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Letters to Editor
Use of Ayurveda in
promoting dental health and
preventing dental caries
Dental caries is a complex, multifactorial condition and
a predominant cause of tooth decay. [1] In Ayurveda,
dental health (called danta swasthya in Sanskrit) is very
individualistic and varies with each persons constitution
(prakriti) and climatic changes resulting from solar, lunar
and planetary influences ( kala-parinama ).[2] The body
constitution is classified based on the predominance of one
or more of three physical humors (doshas). These are wind
(vata), bile (pitta) and phlegm (kapha). The presence of a
specific dosha in an individual and in nature determines
health care in Ayurveda, including dental health. In
India, using chewing sticks has been mentioned in ancient
Ayurveda texts.[3] It is recommended that chewing sticks
are obtained from fresh stems of specific plants. The stems
should be healthy, soft, without leaves or knots and taken
from a healthy tree. Chewing on these stems is believed
to cause attrition and leveling of biting surfaces, facilitate
salivary secretion and, possibly, help in plaque control, while
some stems have an anti-bacterial action. With reference
to the individuals constitution and dominant dosha, it is
mentioned that people with the vata dosha dominant may
develop atrophic and receding gums and are recommended
to use chewing sticks with bitter-sweet or astringent tastes,
such as licorice (Glycyrrhiza glabra) and black catechu
or the cutch tree (Acacia Catechu Linn), respectively.[3]
Individuals with the pitta dosha dominant are recommended
to use chewing sticks with a bitter taste such as the twigs
from the margosa tree (Azadirachta indica or neem) and
the arjuna tree (Terminalia arjuna). Those with the kapha
dosha dominant are likely to have pale and hypertrophic
gums and are asked to use chewing sticks with a pungent
taste, citing the fever nut (Caesalipinia bonduc) and the
common milkweed plant (Calotropis procera). Present-day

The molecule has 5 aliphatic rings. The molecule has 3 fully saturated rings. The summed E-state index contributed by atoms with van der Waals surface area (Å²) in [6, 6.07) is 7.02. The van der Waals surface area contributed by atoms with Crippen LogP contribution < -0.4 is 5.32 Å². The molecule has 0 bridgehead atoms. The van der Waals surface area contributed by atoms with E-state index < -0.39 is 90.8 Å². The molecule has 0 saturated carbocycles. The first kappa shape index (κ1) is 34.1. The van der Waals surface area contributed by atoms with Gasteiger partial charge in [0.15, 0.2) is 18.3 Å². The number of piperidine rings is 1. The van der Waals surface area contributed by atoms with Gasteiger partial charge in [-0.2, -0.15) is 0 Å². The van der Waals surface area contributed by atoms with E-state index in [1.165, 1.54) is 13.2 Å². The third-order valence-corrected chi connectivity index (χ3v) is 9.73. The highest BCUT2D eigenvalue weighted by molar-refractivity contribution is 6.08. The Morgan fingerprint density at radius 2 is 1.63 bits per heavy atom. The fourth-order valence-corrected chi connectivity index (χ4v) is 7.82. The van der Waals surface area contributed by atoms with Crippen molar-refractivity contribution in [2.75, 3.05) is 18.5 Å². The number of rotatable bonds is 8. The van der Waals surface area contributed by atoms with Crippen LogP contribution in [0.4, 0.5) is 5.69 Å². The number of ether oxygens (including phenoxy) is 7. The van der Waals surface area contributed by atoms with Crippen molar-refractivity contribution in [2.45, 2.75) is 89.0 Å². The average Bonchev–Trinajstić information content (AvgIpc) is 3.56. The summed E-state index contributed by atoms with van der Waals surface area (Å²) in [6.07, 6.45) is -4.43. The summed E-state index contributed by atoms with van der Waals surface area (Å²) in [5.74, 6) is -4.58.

research has shown that all the chewing sticks described in
ancient Ayurveda texts (circa 200 BC) have medicinal and
anti-cariogenic properties.[4]
Shirley Telles, Naveen KV, Acharya Balkrishna

Patanjali Yoogpeeth, Haridwar, Uttarakhand, India.

PubMed ID: ***
DOI: 10.4103/0970-9290.52877


Islam B, Khan SN, Khan AU. Dental caries: From infection to prevention.
Med Sci Monit 2007;13:RA196-203.
Balkrishna A. Ayurveda: Its philosophy and practice. Haridwar, India:

Indian J Dent Res, 20(2), 2009


Divya Prakashan; 2006.

Athavale VB. Dentistry in Ayurveda [DantaShastra]. New Delhi:
Chaukhamba Sanskrit Pratishthan; 1999.
Naik GH, Priyadarsini KI, Satav JG, Banavalikar MM, Sohoni DP,
BiyaniMK, et al. Comparative antioxidant activity of individual herbal
components used in Ayurvedic medicine. Phytochemistry 2003;63:

How useful is journal impact

Journal impact factor (JIF) was first described in
1955.[1] The scientific community recognized early that small
but important review journals would not be recognized
if calculation of the journals impact depended solely on
the number of publications or citation counts.[2] Soon, the
Institute for Scientific Information (ISI), USA, started using
JIF, which is based on two elements: The number of citations
in the current year to all items published in a journal in
the previous 2 years (the numerator) and the number of
substantive articles (source items) published in the same
2 years (the denominator).[3] If JIF were based on just the
preceding years articles, it would give an even greater
weight to rapidly changing fields. However, going beyond
2years for the source items in the denominator would make
JIF less current.[3]
Librarians, scientists, editors, policy makers, and evaluators
use JIF to track the number of citations of a particular
article in other works. JIF has often been used for assessing
the quality of work of a researcher, faculty, or institution.
However, concerns have been raised about such use and
about the appropriateness of using JIF as an index of quality
of research or scientific productivity.[3-5] Although some
authors have cautioned against use of JIF for assessing quality
of research work, very few studies have assessed the JIF
of dental journals.[4-7] How useful is JIF in dentistry? Are
articles published in journals with greater JIF necessarily
of greater importance?
The denominator used to calculate JIF may have substantial
influence on the JIF. If the denominator includes all reports,
including those appearing in sections such as News,
Conference Summaries, etc., then the JIF would be low as
compared to the JIF calculated using only scientific research
articles in the denominator. Similarly named section heads
in different journals may have contents that are quite
different in nature. JIF is also biased towards journals that
mature and decline in impact rapidly; it is affected by journal
ageing characteristics because it measures the impact of the
articles obtained 1 or 2 years after the publication date.